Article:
ATHENS, Ga. (AP) - Amid concerns that electric scooters are being dumped all over Athens and pose a danger to the public, the local government has temporarily banned them.
Bird scooters will be grounded following a recent decision by the Athens-Clarke County Commission.
The scooters began showing up on Athens sidewalks and streets in August, and soon generated concerns about safety.
The biggest problem is that users are "dumping them all over the place," Commissioner Andy Herod said.
"They are making private profit and the public is picking up the cost of having to deal with this," he said.
The University of Georgia began impounding scooters left on the campus soon after they began arriving. As of the end of last month, UGA was holding more than 1,100 of the scooters, and had assessed more than $500,000 in fines and fees on the company.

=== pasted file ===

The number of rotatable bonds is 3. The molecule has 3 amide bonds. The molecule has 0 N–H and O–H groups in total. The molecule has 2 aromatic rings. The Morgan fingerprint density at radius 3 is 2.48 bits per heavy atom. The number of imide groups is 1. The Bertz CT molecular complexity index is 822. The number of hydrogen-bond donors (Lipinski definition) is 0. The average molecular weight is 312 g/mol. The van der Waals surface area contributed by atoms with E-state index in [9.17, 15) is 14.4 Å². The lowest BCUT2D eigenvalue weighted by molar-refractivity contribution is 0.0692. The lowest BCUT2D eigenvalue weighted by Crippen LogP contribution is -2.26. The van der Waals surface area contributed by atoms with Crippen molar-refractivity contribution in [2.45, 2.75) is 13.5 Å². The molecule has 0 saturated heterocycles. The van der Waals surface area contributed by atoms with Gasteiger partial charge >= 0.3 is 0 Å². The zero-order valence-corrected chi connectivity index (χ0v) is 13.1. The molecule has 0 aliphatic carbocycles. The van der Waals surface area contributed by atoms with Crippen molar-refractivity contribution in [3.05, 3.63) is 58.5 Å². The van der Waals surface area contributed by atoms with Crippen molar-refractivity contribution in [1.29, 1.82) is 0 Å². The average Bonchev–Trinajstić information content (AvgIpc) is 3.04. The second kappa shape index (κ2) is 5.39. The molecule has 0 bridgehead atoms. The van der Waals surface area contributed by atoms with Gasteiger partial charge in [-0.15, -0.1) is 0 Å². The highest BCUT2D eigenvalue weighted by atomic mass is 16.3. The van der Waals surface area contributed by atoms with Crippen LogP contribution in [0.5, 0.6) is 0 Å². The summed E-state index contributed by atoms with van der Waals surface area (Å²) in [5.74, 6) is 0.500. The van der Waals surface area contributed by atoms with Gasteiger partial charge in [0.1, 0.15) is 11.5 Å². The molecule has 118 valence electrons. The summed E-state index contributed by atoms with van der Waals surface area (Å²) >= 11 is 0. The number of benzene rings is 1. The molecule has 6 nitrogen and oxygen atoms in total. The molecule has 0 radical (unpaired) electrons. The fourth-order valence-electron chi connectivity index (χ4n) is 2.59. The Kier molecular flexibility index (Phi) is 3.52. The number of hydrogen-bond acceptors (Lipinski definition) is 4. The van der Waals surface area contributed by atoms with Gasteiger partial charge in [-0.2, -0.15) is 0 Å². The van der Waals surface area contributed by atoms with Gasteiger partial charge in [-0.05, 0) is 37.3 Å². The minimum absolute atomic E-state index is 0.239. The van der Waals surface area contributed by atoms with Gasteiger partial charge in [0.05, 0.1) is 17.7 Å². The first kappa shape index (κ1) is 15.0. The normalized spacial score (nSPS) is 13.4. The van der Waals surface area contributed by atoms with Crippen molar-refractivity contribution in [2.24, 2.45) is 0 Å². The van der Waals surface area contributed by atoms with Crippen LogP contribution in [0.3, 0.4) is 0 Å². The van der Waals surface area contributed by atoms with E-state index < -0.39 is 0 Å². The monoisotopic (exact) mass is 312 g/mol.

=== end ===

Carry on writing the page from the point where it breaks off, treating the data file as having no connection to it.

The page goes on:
The ban won't affect a UGA bicycle-sharing program, said Commissioner Jerry NeSmith, chairman of the county commission's legislative review committee.
The ban is meant to be temporary so that local officials can draft rules for the scooters, the newspaper reported.
Committee members believe the technology is wanted and useful, NeSmith said. They expect them to eventually return.
"It's a good alternative form of transportation," he said. "That's not the issue. The issue is public safety."
The company that owns and maintains the scooters received 10 days to remove them. Officials intend to impound any Bird scooters still lingering after that grace period.